The Chain: U.S. Palm Oil Importer Makes Zero Deforestation Commitment, U.S. SEC Adopts Rules for Resource Extraction Issuers

AAK Acquisition CalOils Adopts Zero Deforestation Policies 

AAK, a leading producer of value added vegetable oils headquartered in Sweden, completed its acquisition of California Oils September 5, 2016. California Oils, based in Richmond, California, is a major supplier of palm oil into the United States. As reported by Forest Heroes, AAK’s existing No Deforestation, No Peat, No Exploitation (NDPE) policy will now be implemented by California Oils.

In 2015, California Oils imported 110,000 metric tons of palm oil into the United States, which was 9.6 percent of all US palm oil imports during the 2014-15 growing season. California Oils 2015 revenue was $149 million with the acquisition cost at about $2 million. According to Forest Heroes, historically controversial companies such as Malaysian palm oil giants Kuala Lumpur Kepong and IOI Group ship palm oil into the U.S. via California Oils.

Among its other customers, California Oils imports palm oil for U.S. instant noodle production, which includes manufacturers Toyo Suisan, Nissin, Sanyo Foods and Nongshim, together accounting for 84 percent of the U.S. instant noodle market. These same four companies have a minimum instant noodles global market share of 22%.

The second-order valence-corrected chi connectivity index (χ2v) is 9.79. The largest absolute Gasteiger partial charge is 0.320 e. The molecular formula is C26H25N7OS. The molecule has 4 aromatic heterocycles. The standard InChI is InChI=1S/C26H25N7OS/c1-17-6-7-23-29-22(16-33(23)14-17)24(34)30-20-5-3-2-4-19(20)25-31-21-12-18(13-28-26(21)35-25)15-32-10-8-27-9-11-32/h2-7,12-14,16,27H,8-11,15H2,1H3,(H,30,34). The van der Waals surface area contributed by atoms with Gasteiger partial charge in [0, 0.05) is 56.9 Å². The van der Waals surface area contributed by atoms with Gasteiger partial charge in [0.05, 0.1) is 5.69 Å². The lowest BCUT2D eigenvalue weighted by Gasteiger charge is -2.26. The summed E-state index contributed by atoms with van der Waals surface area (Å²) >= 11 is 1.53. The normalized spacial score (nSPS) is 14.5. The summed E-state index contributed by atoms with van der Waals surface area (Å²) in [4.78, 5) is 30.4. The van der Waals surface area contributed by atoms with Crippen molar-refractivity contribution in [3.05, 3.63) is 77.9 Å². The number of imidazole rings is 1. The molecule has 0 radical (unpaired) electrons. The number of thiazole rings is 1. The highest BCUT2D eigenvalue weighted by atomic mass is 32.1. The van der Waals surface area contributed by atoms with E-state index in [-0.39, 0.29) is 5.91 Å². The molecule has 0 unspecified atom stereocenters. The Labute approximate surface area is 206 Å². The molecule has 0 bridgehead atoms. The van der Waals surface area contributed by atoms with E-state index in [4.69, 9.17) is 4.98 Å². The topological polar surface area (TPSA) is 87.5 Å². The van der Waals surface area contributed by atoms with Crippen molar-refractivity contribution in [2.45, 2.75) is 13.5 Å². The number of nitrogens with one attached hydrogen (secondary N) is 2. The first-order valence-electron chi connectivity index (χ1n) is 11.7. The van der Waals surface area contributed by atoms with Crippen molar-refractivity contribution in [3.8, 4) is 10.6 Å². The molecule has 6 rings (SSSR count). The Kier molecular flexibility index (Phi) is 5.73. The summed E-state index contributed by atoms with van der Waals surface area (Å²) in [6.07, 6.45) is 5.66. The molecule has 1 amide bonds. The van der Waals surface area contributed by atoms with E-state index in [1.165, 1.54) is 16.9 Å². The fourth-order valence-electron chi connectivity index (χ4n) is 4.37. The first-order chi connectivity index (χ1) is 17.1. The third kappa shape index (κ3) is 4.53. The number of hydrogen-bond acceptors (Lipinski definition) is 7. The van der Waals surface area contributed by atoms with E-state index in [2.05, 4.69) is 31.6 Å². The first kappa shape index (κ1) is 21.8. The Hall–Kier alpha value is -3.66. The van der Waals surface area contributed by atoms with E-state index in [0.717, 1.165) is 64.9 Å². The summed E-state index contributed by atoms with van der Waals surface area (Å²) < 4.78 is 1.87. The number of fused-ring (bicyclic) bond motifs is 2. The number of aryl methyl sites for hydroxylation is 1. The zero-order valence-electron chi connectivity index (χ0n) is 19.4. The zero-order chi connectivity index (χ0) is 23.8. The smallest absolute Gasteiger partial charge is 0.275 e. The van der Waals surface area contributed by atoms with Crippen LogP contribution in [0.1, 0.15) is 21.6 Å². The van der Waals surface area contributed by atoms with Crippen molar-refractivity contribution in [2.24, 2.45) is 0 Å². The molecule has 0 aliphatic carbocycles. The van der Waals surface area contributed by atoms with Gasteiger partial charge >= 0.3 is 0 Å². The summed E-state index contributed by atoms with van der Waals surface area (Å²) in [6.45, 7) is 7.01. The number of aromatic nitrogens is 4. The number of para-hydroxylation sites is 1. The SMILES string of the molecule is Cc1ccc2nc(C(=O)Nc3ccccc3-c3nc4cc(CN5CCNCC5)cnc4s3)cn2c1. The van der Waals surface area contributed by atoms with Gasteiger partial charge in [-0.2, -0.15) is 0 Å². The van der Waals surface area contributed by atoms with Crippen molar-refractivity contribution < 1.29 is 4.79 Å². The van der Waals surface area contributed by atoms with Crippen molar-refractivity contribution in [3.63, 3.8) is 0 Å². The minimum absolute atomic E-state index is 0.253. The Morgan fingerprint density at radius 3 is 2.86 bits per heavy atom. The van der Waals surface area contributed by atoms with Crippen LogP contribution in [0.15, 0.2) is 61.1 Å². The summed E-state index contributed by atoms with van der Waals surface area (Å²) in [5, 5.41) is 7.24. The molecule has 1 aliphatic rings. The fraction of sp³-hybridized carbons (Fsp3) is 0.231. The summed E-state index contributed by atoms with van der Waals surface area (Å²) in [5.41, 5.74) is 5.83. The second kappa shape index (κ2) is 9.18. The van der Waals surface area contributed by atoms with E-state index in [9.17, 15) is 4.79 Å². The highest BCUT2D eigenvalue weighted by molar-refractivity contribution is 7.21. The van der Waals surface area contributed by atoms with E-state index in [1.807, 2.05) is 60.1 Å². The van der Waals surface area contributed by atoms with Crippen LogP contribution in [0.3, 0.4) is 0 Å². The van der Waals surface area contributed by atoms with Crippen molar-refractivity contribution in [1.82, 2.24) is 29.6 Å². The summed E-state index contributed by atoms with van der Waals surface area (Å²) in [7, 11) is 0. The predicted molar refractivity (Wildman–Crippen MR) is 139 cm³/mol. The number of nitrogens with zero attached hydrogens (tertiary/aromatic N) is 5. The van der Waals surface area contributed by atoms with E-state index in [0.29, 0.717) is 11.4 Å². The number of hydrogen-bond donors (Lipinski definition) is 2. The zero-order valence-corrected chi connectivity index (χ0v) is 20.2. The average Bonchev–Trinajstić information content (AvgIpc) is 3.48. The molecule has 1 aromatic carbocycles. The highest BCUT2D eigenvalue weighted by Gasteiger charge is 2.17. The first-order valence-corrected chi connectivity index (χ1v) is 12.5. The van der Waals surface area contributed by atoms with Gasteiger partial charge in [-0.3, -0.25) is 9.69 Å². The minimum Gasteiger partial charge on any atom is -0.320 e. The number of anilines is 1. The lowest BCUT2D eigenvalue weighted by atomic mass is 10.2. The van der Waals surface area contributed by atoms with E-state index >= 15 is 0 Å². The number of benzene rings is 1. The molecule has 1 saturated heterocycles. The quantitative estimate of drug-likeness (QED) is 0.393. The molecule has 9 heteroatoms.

U.S. SEC Adopts Rules for Resource Extraction Issuers

As reported previously by Chain Reaction Research, the SEC has now issued rules for resource extraction issuers under Dodd-Frank, the Wall Street Reform and Consumer Protection Act was signed into U.S. federal law by President Barack Obama on July 21, 2010.

The final rules require an issuer to disclose payments made to the U.S. federal government or a foreign government if the issuer engages in the commercial development of oil, natural gas, or minerals and is required to file annual reports with the Commission under the Securities Exchange Act.  The issuer must also disclose payments made by a subsidiary or entity controlled by the issuer.

There are potential regulatory scenarios where Dodd-Frank could be applicable palm oil, soy, timber and other primary resource companies.

Note: Current proposals to the SEC include requiring corporations disclose indirect use of land through their supply chains. This would require a simply change to SEC Regulation S-K, currently under review by the SEC, to include mandatory line-item reporting on:

  1. Land acquisitions in countries with weak land governance (according to the World Bank’s Land Governance Assessment Framework), and
  2. Due diligence regarding land tenure risk tied to supply chains.

SEC regulation S-K is the prescribed regulation under the US Securities Act of 1933 that governs mandatory reporting requirements for SEC filings used by public companies. It is currently under review the SEC to consider adding land-tenure data to US mandatory reporting.